Many years ago, I was in a long-term volatile relationship filled with endless ups and downs. After one particularly painful 24-hour stretch -- one in which my girlfriend and I broke up and got back together again -- we went to a movie. It was a romantic comedy-drama about a middle-aged married couple who are starting to have serious doubts about their commitment to one another. It looks like the two of them aren't going to work it out, but at the last minute they make up and everybody's happy. After everything I'd gone through with my girlfriend, the movie's themes about love and fidelity hit me incredibly hard. I had never before -- or since -- cried as hard as I did at the end of that movie.
The film was "The Story of Us." Yes, that Bruce Willis-Michelle Pfeiffer movie that was critically savaged. Hell, even I knew the movie wasn't good while I was watching it. But it moved me deeply. That happens sometimes.
One of the interesting things about reaching my 30s is coming to terms with the fact that I'm a movie crier. Not all the time, and even then it's not huge buckets of tears and uncontrollable sobbing. Mostly, it's just a welling-up that happens. But it does happen. I'm not sure why people -- OK, men -- are so afraid to admit that.
I bring this up because I noticed twice in the last week that I got weepy at movies. One of them, "Fireflies in the Garden," wasn't surprising: It's a melodrama tied to a character's tragic death. But the other was "Footloose." I got a bit teary-eyed at both for the same reason: My grandmother died last week, which has put me into a reflective mood about family and mortality. Both films touch on those themes, and I found myself responding to both in a way I probably wouldn't normally. And it's not like I liked either film: They're extremely flawed. But there's an argument to be made that if you're moved that much by what's on screen, isn't the movie doing its job?
It's one of the really fun discussions about movies: what touches us. There's a reason why studios want to make sure their films have happy endings. If you walk out of the theater happy that the guy and girl ended up together, or if you're glad that the hero got revenge on the people who did him wrong, or if you're cheered up because the underdog wins the big game, it puts you in a good mood. And who doesn't want to feel good? People can get cynical about happy endings, but the truth is we all go to movies because we want to get some sort of emotional response from what we're watching. Whether it's the visceral thrills of "Drive" or the worldly cynicism of "The Ides of March," movies help us tap into feelings and emotions.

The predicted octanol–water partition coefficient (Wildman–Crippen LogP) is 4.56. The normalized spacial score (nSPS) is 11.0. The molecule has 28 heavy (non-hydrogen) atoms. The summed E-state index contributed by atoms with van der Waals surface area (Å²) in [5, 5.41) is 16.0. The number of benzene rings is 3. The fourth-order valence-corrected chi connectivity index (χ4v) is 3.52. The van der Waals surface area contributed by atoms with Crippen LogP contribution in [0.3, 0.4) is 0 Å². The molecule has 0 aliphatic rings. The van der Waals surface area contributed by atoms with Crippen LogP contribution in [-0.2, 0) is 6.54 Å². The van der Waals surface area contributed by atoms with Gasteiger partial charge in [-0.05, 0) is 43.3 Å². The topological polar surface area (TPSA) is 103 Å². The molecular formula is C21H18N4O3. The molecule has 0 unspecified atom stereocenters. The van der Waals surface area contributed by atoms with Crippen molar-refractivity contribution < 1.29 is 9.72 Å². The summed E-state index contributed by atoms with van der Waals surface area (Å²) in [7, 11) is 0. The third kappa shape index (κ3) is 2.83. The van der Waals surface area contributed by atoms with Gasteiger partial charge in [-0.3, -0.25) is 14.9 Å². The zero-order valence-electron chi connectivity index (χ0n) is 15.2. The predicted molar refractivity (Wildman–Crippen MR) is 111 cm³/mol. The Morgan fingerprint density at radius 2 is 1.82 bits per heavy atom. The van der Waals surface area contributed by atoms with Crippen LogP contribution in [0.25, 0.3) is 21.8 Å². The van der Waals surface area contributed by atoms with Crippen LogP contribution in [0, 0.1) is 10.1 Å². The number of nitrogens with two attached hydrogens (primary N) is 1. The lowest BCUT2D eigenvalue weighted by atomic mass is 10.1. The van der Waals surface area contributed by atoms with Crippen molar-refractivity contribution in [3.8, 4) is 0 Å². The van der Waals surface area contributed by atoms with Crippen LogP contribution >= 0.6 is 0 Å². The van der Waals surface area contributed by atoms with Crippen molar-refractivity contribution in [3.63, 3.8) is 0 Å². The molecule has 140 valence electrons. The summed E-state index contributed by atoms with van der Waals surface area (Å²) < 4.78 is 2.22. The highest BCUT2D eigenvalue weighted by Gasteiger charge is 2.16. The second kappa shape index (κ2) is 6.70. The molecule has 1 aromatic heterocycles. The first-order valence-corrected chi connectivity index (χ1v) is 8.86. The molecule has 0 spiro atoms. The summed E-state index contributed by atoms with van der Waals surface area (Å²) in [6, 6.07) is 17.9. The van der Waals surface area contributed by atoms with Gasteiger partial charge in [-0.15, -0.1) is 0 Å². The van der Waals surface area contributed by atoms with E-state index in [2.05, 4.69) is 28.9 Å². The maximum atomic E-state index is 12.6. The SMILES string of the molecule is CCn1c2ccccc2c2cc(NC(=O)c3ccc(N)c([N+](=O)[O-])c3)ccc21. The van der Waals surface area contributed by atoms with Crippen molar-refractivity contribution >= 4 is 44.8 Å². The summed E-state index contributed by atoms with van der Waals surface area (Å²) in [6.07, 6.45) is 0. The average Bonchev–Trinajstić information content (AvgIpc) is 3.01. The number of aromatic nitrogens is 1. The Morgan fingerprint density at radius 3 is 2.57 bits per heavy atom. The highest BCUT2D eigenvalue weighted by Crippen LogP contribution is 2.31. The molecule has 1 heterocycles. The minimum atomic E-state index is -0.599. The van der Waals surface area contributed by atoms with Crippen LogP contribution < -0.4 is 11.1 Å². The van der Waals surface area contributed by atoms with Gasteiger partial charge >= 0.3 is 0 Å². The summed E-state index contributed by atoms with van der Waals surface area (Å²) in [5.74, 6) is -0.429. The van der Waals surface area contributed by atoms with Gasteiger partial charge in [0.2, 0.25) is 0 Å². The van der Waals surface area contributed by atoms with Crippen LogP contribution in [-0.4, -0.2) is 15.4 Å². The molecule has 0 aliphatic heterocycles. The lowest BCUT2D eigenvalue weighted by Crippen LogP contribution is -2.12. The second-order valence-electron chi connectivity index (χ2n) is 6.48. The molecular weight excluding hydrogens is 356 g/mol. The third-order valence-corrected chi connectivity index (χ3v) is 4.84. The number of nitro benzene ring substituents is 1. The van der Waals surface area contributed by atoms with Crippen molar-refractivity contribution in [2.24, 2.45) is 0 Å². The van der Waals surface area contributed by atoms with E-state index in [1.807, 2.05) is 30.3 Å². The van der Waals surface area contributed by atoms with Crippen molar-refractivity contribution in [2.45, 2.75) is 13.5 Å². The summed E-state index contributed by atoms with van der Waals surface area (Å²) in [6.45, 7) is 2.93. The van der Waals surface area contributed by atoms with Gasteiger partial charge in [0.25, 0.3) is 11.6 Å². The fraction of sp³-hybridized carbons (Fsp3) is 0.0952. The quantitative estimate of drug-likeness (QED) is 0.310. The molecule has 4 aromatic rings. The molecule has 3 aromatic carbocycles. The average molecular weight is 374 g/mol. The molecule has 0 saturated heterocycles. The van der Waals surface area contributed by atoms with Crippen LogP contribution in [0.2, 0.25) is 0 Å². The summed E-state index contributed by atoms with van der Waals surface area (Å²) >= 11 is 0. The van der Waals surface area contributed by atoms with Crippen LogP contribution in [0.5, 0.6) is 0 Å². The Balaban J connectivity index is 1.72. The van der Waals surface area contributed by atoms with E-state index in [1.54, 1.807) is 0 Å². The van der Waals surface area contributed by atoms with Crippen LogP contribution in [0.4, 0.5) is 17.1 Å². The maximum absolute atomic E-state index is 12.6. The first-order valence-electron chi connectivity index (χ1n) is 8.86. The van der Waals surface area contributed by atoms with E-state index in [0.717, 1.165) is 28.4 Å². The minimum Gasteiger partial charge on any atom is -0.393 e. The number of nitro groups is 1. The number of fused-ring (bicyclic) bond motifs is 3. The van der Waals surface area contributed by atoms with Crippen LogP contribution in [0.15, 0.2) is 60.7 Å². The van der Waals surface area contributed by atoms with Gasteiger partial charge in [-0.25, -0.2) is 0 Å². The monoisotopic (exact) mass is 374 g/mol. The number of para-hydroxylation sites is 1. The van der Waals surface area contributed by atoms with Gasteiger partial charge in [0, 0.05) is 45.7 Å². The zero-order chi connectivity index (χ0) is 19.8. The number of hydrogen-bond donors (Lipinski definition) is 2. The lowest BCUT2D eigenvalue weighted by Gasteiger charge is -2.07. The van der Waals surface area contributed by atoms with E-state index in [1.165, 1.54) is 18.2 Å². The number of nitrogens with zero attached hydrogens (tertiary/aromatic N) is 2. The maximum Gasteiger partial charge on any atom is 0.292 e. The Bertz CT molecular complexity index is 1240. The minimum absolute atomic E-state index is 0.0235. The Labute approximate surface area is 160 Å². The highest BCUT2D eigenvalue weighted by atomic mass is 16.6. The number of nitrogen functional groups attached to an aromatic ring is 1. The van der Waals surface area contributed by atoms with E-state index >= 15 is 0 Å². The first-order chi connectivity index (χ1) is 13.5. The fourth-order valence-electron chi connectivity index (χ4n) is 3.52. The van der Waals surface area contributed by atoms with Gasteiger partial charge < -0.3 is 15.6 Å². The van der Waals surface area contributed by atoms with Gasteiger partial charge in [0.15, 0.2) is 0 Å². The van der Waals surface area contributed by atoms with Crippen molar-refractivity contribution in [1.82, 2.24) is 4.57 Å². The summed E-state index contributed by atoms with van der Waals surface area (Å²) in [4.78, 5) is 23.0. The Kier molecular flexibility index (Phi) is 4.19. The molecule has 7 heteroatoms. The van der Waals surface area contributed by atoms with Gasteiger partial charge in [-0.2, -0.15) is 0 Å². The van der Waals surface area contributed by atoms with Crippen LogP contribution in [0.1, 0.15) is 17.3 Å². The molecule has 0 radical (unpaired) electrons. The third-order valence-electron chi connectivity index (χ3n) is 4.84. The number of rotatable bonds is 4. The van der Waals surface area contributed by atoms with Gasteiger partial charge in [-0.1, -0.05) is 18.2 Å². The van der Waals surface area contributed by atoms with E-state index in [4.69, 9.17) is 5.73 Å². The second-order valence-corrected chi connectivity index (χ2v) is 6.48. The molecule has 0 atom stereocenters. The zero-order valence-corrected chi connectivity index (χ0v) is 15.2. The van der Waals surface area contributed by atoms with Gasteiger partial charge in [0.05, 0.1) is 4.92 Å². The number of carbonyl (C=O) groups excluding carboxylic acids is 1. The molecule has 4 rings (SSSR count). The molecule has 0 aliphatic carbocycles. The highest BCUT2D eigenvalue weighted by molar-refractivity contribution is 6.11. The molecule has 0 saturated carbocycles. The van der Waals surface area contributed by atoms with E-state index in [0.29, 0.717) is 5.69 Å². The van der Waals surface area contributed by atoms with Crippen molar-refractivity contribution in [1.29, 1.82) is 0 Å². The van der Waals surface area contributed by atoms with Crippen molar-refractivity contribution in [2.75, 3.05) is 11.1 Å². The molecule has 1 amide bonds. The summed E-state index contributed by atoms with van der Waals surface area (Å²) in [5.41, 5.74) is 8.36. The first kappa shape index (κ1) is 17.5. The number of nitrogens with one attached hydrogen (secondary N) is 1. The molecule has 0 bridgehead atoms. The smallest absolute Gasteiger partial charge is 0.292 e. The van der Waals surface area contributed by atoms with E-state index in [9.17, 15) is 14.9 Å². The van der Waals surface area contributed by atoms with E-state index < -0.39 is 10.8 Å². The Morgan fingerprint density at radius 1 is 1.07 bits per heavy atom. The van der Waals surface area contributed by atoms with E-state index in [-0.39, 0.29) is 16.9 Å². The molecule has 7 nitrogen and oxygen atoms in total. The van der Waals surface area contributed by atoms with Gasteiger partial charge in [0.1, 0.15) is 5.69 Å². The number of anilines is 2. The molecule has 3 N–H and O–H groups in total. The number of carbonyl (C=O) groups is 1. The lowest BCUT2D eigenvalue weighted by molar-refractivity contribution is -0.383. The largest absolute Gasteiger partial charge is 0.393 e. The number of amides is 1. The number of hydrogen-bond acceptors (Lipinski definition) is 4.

But sometimes movies can tap into those sensations simply because they come around at the right moment. On any other day, I probably would have just found "The Story of Us" completely silly and hokey. But not on the day I saw it. God, it destroyed me. (Thinking about it 12 years later, I'm still struck by two conflicting thoughts: That movie wasn't very good, and, wow, did it make me cry.) I'm a film critic, so I have to separate those responses, but normal people don't, and they probably don't need to.
It reminds me of the conversations I've had with folks about "50/50." I told them it didn't do much for me, and they've mentioned that they were really touched because they've had friends or loved ones who have had cancer. The movie worked for them because they recognized something in their own lives up there on the screen. Are they more "correct" than I am about whether the movie "works"? I don't think that's the point. Instead, we should all remember that films aren't just these things we watch like cold, unfeeling robots. They're made by human beings for human beings, and our individual responses to things matter. So, the next time a bad movie makes you weepy, don't beat yourself up. It happens to the best of us.